Skyler Jackman, Ph.D.
After earning a B.A. in Physics from the University of California at Berkeley, Skyler Jackman performed research in nuclear physics at the 88" Cyclotron at Lawrence Berkeley Labs. He returned to the University of California at Berkeley and received a Ph.D. in Physics in 2009, and did his postdoctoral training at Harvard Medical School. Jackman joined the Vollum Institute as assistant scientist in 2017. He also holds a faculty appointment in the Department of Behavioral Neuroscience in the School of Medicine at OHSU.
Summary of Current Research
Synaptic transmission is continuously modulated by various forms of short-term plasticity (STP). These activity-dependent changes in synaptic strength are thought to be crucial to brain function, and hypothesized to play roles in sensory processing, spatial navigation, and working memory. Deficits in STP are associated with neuropsychiatric disorders such as autism and schizophrenia. However, until recently there was no way to manipulate STP, so our understanding of how STP affects circuit function is largely theoretical. Most forms of STP are driven by unknown presynaptic calcium sensors. We need to identify these calcium sensors and manipulate their expression in vivo in order to test how STP affects neural processing and animal behavior.
We recently discovered that synaptotagmin 7 (Syt7) serves as the calcium sensor for facilitation, a ubiquitous form of plasticity that dramatically strengthens synapses for milliseconds to seconds. Syt7 knockout mice offer an unparalleled opportunity to evaluate the role of facilitation in the mammalian brain. To finally test how facilitation affects sensory processing and cognition, we are performing in vivo recordings and behavioral experiments after removing Syt7 from specific circuits.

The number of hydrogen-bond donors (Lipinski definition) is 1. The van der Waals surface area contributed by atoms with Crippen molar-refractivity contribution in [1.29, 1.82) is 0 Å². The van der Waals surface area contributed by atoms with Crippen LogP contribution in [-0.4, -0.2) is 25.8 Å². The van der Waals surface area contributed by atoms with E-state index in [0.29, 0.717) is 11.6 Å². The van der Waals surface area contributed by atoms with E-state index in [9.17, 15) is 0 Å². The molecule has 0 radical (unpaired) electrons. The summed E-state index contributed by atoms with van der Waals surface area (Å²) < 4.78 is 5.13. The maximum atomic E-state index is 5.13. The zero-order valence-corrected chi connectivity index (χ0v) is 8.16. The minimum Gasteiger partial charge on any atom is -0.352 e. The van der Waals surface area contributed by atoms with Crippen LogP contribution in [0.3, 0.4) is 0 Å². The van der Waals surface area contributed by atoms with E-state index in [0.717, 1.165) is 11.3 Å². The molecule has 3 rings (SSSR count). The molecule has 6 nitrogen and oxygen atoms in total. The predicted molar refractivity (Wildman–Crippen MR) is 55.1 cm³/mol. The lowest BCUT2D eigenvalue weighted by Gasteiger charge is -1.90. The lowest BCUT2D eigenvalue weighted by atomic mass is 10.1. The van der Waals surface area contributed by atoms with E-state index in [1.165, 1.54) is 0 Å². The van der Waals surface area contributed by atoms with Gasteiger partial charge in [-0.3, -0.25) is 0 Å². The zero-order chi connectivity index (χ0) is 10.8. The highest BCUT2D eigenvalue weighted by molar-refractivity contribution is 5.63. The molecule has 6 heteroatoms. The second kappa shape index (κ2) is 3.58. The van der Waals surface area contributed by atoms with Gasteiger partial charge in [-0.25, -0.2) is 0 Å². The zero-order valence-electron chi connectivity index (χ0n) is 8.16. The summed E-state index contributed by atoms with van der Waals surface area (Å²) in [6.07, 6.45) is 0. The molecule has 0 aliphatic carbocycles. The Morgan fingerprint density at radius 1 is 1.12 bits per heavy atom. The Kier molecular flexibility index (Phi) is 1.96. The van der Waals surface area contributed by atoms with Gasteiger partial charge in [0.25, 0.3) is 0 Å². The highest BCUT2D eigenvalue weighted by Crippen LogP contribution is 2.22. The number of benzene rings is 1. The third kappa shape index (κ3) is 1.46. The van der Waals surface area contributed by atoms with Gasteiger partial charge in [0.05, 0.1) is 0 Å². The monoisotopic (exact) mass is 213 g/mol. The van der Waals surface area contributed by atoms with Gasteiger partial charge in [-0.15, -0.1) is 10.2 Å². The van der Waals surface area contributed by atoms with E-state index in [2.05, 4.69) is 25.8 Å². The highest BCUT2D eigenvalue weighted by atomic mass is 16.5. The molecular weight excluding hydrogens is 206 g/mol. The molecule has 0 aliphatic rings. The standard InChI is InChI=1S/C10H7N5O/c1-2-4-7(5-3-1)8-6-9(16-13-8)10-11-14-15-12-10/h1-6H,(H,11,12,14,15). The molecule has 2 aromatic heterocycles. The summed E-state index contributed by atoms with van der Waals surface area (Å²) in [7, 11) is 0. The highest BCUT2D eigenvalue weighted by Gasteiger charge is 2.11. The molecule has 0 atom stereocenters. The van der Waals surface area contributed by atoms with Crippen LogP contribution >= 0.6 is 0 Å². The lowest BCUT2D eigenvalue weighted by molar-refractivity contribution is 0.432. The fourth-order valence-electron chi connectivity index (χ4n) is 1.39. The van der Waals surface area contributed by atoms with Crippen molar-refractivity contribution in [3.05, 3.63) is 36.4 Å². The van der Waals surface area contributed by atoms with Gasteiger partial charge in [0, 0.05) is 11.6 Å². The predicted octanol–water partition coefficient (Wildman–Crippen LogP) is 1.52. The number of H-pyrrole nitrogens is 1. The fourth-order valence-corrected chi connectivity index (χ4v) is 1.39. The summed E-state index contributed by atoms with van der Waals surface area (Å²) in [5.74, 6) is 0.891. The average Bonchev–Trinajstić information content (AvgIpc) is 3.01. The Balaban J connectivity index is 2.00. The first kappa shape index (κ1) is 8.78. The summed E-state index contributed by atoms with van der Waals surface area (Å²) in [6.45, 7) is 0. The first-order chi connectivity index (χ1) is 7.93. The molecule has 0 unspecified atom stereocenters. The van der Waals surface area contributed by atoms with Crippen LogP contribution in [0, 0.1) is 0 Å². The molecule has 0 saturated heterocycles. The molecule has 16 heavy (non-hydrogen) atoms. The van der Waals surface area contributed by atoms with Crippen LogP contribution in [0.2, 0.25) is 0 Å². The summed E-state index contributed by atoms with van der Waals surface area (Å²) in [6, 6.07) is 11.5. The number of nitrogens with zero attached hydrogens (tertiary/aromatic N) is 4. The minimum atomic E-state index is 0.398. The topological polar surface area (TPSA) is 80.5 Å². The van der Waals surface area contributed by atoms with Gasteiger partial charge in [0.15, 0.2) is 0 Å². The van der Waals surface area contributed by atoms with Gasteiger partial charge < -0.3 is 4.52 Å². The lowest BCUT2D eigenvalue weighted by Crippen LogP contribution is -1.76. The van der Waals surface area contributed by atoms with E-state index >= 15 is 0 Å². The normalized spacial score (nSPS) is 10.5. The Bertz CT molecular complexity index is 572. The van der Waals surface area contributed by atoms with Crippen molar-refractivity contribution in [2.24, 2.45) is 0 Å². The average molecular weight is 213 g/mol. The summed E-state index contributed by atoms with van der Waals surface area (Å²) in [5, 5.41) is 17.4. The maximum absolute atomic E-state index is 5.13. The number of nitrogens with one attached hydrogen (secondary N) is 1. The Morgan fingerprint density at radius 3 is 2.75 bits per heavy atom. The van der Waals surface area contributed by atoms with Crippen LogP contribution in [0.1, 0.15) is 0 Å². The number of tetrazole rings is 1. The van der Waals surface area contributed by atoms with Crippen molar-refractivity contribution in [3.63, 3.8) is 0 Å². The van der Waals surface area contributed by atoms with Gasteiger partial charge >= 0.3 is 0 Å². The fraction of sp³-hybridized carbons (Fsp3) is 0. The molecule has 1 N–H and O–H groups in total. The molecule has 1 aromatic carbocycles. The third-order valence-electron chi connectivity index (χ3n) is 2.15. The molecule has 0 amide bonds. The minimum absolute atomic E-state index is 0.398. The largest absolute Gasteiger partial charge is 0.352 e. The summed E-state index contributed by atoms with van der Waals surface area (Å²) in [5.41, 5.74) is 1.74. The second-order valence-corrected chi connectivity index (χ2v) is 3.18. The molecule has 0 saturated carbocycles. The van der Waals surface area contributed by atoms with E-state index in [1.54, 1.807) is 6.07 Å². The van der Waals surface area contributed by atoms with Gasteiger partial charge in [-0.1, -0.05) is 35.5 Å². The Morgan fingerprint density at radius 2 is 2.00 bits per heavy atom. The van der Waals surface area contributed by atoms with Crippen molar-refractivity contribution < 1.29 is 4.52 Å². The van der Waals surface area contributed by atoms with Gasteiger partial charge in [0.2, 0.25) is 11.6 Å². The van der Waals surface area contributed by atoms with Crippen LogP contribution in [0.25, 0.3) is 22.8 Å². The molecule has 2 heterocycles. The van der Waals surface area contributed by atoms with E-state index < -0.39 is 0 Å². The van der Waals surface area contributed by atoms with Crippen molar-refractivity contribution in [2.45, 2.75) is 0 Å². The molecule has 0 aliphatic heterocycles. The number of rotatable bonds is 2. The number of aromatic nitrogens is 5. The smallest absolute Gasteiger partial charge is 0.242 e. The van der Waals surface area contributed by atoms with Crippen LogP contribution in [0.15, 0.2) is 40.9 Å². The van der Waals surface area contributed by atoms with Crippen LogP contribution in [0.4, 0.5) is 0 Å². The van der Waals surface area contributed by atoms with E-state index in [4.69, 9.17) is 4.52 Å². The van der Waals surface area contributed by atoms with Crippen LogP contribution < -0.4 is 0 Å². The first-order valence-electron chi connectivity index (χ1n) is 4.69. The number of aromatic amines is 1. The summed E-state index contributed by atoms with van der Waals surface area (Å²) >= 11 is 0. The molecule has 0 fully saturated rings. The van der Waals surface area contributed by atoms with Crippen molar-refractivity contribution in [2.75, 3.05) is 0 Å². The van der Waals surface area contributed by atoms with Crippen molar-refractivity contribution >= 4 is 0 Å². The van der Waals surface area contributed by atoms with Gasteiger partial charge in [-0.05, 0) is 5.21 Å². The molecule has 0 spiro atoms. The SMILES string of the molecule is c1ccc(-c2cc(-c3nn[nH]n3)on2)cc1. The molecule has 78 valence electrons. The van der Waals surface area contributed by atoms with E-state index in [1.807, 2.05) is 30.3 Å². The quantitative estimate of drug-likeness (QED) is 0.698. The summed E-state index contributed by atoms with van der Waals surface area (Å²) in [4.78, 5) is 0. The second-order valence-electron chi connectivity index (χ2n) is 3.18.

There are many other forms of STP for which calcium sensors have yet to be identified. The Jackman lab will continue to search for other important calcium sensors using in vitro slice electrophysiology, calcium imaging, and optogenetics.
Positions are available
The Jackman lab is growing and looking for motivated postdocs and graduate students who are interested in understanding the synaptic basis of neural processing and behavior. If you would like to join us please send a cover letter describing your past projects, scientific interests and career goals to firstname.lastname@example.org. Please include your CV and the names, emails and phone numbers of three references.
Jackman S and von Gersdorff H. (2018) Blocking slow exocytosis with slow Ca2+ buffers slows recovery from depression. J. Physiol. Aug 5. doi: 10.1113/JP276673. [Epub ahead of print]
MacDougall DD, Lin Z, Chon NL, Jackman SL, Lin H, Knight JD, Anantharam A. (2018) The high-affinity calcium sensor synaptotagmin-7 serves multiple roles in regulated exocytosis. J. Gen. Physiol. 150(6):783-807.
Jackman SL, Chen CH, Chettih SN, Neufeld SQ, Drew IR, Agba CK, Flaquer I, Stefano AN, Kennedy TJ, Belinsky JE, Roberston K, Beron CC, Sabatini BL, Harvey CD and Regehr WG. (2018) Silk fibroin films facilitate single-step targeted expression of optogenetic proteins. Cell Reports 22(12):3351-3361.
Turecek J*, Jackman SL*, Regehr WG (2017). Synaptotagmin 7 confers frequency invariance onto specialized depressing synapses. Nature 551(7681):503-506. *contributed equally to this work
Jackman SL and Regehr WG, (2017) The mechanisms and functions of synaptic facilitation. Neuron 94(3):447-464.
Jackman SL, Turecek J, Belinsky JE, Regehr WG. (2016) The calcium sensor synaptotagmin 7 is required for synaptic facilitation. Nature 529(7584):88-91.
Jackman SL, Beneduce BM, Drew IR, Regehr WG. (2014) Achieving high-frequency optical control of synaptic transmission. The Journal of Neuroscience 34(22):7704-7714.